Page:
With plans for a national Space Force moving ahead, expect a continued confrontation between advocates of the new military service and those who oppose the idea as premature, divisive, and not fully thought out. But what is happening beneath that debate? The Space Force is the most high-profile topic related to our national space program, but it also represents a giant potential distraction from a range of other issues that will affect US interests—and our ability to achieve them—in space. Chief among them, is how best to coordinate political stakeholders, the military, and the private sector to collectively work toward our national security interests in space. Because make no mistake, such cooperation is an absolute necessity.

Right now, the White House continues to entertain creative ideas on space exploration, new technologies, and ways to create both cooperative and comparative advantage options in space.

Meanwhile, over at the State Department, the secretary is seeking to roll back and eventually eliminate the North Korean long-range missile threat, gain leverage over Iran, and monitor—as others are—the space-related advances of China and Russia.

At the Defense Department, beyond reinforcing efforts in pursuit of the foregoing objectives, there is an obvious redoubling of efforts at ballistic missile defense, parallel threat monitoring, and strategic advantages that may protect Americans directly and through predictability and deterrence.

That brings us to Congress. How might the legislative branch reinforce the protection of American prerogatives in space? Obviously, proper funding for NASA, the Air Force, and other entities with space-centric missions is important and must never be neglected. But maybe there is more?

Other steps forward seem obvious but are seldom openly talked about in enough depth—perhaps they are crowded out of the discussion by arguments over the Space Force. Among these are simple moves, like protecting America’s young and dynamic space launch industry. The companies in this sector are notable for their can-do attitude, innovation, and delivering beyond expectation.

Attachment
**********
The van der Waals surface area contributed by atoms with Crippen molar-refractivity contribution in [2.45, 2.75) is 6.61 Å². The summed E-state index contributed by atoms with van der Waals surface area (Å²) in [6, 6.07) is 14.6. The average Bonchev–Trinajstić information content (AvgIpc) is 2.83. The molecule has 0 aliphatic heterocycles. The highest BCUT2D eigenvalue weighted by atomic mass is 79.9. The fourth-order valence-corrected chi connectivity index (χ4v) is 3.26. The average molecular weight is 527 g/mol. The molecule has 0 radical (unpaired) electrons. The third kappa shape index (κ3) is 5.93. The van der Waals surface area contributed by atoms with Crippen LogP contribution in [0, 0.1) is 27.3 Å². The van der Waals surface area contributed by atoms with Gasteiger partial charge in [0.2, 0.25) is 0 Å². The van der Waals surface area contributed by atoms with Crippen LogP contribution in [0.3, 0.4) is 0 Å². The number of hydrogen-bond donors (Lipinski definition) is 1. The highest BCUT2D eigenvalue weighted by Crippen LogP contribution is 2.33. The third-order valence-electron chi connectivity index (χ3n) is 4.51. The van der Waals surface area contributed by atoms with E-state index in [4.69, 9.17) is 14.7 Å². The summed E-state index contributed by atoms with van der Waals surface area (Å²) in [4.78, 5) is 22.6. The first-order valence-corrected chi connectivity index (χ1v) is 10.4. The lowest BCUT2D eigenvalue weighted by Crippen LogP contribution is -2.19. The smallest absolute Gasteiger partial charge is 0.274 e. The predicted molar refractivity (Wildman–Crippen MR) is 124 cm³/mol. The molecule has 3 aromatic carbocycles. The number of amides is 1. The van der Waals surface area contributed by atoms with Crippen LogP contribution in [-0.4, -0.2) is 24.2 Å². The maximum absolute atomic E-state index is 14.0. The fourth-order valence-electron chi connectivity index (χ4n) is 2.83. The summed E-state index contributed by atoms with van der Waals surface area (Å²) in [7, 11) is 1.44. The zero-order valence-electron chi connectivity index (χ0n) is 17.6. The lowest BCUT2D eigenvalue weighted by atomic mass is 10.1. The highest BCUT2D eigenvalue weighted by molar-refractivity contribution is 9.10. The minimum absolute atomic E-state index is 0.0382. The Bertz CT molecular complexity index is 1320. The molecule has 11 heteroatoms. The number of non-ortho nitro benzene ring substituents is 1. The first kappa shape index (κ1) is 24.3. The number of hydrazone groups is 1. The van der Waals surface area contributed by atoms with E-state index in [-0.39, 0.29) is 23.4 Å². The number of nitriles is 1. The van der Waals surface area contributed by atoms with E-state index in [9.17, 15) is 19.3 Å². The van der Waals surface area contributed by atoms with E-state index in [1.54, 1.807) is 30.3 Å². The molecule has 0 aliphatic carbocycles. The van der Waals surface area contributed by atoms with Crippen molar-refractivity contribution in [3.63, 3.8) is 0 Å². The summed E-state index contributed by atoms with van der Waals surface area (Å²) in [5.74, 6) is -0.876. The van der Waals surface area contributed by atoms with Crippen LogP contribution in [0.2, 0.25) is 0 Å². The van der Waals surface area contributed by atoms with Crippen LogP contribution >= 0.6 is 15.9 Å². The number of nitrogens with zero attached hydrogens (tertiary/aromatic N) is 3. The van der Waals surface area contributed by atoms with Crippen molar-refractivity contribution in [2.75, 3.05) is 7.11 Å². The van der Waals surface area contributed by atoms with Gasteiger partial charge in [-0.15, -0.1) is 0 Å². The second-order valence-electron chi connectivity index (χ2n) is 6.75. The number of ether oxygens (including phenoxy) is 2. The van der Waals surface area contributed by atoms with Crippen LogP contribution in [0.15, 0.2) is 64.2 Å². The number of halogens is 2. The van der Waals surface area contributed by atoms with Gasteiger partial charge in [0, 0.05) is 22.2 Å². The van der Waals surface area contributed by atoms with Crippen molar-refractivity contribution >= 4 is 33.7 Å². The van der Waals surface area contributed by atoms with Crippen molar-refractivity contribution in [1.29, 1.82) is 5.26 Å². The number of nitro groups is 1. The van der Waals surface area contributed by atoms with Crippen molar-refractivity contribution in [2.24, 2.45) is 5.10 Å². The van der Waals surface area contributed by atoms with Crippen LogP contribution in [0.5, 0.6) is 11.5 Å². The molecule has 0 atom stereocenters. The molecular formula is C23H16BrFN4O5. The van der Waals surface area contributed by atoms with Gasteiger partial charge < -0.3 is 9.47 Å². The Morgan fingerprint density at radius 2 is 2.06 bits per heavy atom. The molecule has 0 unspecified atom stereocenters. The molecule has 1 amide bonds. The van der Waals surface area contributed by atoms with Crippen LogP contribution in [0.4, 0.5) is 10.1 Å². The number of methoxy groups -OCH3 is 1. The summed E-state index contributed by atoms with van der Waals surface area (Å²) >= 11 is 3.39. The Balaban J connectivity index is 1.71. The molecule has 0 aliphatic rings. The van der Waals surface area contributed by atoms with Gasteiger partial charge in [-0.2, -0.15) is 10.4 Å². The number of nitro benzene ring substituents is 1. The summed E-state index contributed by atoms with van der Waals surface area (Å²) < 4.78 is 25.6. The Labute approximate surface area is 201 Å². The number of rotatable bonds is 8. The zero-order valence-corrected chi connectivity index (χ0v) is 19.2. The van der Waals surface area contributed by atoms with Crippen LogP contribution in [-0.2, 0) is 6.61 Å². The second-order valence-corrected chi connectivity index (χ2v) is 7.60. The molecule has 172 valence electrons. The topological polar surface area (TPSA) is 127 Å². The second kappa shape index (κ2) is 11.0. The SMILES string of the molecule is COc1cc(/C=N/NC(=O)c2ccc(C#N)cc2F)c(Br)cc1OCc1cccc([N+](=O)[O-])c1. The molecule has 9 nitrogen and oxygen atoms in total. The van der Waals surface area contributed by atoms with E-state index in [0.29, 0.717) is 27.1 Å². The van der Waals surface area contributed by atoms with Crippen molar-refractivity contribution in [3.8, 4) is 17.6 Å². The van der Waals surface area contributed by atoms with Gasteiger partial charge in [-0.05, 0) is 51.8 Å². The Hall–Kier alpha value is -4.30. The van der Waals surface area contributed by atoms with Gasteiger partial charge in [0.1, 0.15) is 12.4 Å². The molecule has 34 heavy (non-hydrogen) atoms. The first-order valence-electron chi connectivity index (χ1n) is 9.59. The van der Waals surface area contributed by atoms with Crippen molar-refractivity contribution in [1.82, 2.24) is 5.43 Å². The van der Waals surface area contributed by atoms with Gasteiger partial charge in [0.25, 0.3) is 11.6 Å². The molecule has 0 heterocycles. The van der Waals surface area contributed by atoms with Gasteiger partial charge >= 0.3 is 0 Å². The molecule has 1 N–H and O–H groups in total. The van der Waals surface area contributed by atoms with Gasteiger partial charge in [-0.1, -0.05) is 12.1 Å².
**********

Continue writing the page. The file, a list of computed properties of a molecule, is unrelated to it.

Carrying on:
No one could argue with these companies’ results. They continue to stretch capacities, managing to get payloads cost-effectively to every conceivable orbit, moving more quickly than traditional options, and delivering with reliability, often reduced risk, and breathtakingly lower cost.

But one thing is missing: congressional support for launching America’s most precious assets—including national security satellites—exclusively from American launch facilities. The sooner we realize the importance of this element, and insist on it, the more secure and economically viable the American space launch sector becomes.

There are, of course, arguments against such action, typically made on ideological grounds—that such a move would amount to protectionism, something inconsistent with American notions of a free market economy. But remember, even Adam Smith, the father of free-market economic theory, believed exceptions should to his theory were justified: he believed, for instance, that subsidies for gunpowder manufacturers made sense if it ensured a ready domestic supply.

Discussions of whether, how and, when to stand up a Space Force, as well as what budget to provide, how to manage potentially splitting the US Air Force, and whether to put older industry players and ideas on waivers so we can field a more robust “US Aerospace Force,” will continue. And they should.

But below that level, important security options do present themselves to Congress. One is more vigorously supporting entrepreneurial, American space launch companies. Yes, we must always consider the inputs of time-proven sources, such as the Air Force Association, and others, but whatever the score on the Space Force, the time is now to get behind small American companies, and keep space launch on US soil.


John Cody Mosbey is a retired Air Force colonel and current university instructor. He is a former Executive Director of the Center for Homeland Defense and Security of the Naval Postgraduate School and writes often on Russian geopolitics.